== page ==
Another objection, which may seem trivial, is that for the SCE experiment to collapse in one of its states the OBS observer must be entangled with the experiment, since the experiment must interact with it. Otherwise, the operation performed by the observer would have no consequence on the experiment. For this reason, this aspect will require more detailed analysis. 

Returning to the first objection, from the perspective of quantum theory it may seem possible to prepare the PS and CAT systems in an entangled superposition of states. However, it should be noted that both systems are composed of a huge number of non-entangled quantum subsystems Ssubject to continuous decoherence [13] [14]. It should be noted that the Si subsystems will internally have an entangled structure. Thus, the CAT and PS systems can be expressed as: 

            |CAT⟩ = |SC1⟩ ⊗ |SC2⟩ ⊗…⊗ |SCi⟩ ⊗…⊗ |SCk⟩,

            |PS⟩= |SP1⟩⊗|SP2⟩⊗…⊗|SPi⟩⊗…⊗|SPl⟩, 

in such a way that the observation of a certain subsystem causes its state to collapse, producing no influence on the rest of the subsystems, which will develop an independent quantum dynamics. This makes it unfeasible that the states |LC⟩ and |DC⟩ can be simultaneous and as a consequence the CAT system cannot be in a superposition of these states. An analogous reasoning can be made of the PS system, although it imay seem obvious that functionally it is much simpler.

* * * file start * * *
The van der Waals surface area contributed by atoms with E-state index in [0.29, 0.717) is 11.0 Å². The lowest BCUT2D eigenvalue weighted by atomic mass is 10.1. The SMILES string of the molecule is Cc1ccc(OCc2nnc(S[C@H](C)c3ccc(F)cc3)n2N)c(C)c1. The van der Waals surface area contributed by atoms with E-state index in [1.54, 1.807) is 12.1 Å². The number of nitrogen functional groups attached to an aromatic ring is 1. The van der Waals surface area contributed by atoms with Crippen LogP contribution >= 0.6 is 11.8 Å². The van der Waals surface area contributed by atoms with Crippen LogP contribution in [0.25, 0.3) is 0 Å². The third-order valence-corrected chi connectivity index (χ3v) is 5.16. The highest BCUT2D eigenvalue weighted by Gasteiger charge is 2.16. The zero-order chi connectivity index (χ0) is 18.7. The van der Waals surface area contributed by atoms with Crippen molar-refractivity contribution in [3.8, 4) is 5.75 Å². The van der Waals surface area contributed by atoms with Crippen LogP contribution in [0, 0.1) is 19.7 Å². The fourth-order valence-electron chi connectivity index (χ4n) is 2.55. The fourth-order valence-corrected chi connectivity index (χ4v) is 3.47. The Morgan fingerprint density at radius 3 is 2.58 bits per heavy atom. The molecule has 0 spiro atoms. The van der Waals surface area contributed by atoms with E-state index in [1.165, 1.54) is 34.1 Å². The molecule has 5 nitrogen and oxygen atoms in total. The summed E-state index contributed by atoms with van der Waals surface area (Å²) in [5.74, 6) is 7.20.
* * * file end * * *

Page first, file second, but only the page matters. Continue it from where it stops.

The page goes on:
In short, from a theoretical point of view it is possible to have a quantum system equivalent to the SCE, for which all the subsystems must be fully entangled with each other, and in addition the system will require an “a priori” preparation of its state. However, the emerging reality differs radically from this scenario, so that the experiment seems to be unfeasible in practice. But the most striking fact is that, if the SCE experiment is generalized, the observable reality would be radically different from the observed reality. 

To better understand the consequences of the quantum state of the ECS system having to be prepared “a priori”, imagine that the supplier of the poison has changed its contents to a harmless liquid. As a result of this, the experiment will be able to kill the cat without cause. 

From these conclusions the question can be raised as to whether quantum theory can explain in a general and consistent way the observable reality at the macroscopic level. But perhaps the question is also whether the assumptions on which the SCE experiment has been conducted are correct. Thus, for example: Is it correct to use the concepts of live cat or dead cat in the domain of quantum physics? Which in turn raises other kinds of questions, such as: Is it generally correct to establish a strong link between observable reality and the underlying quantum reality?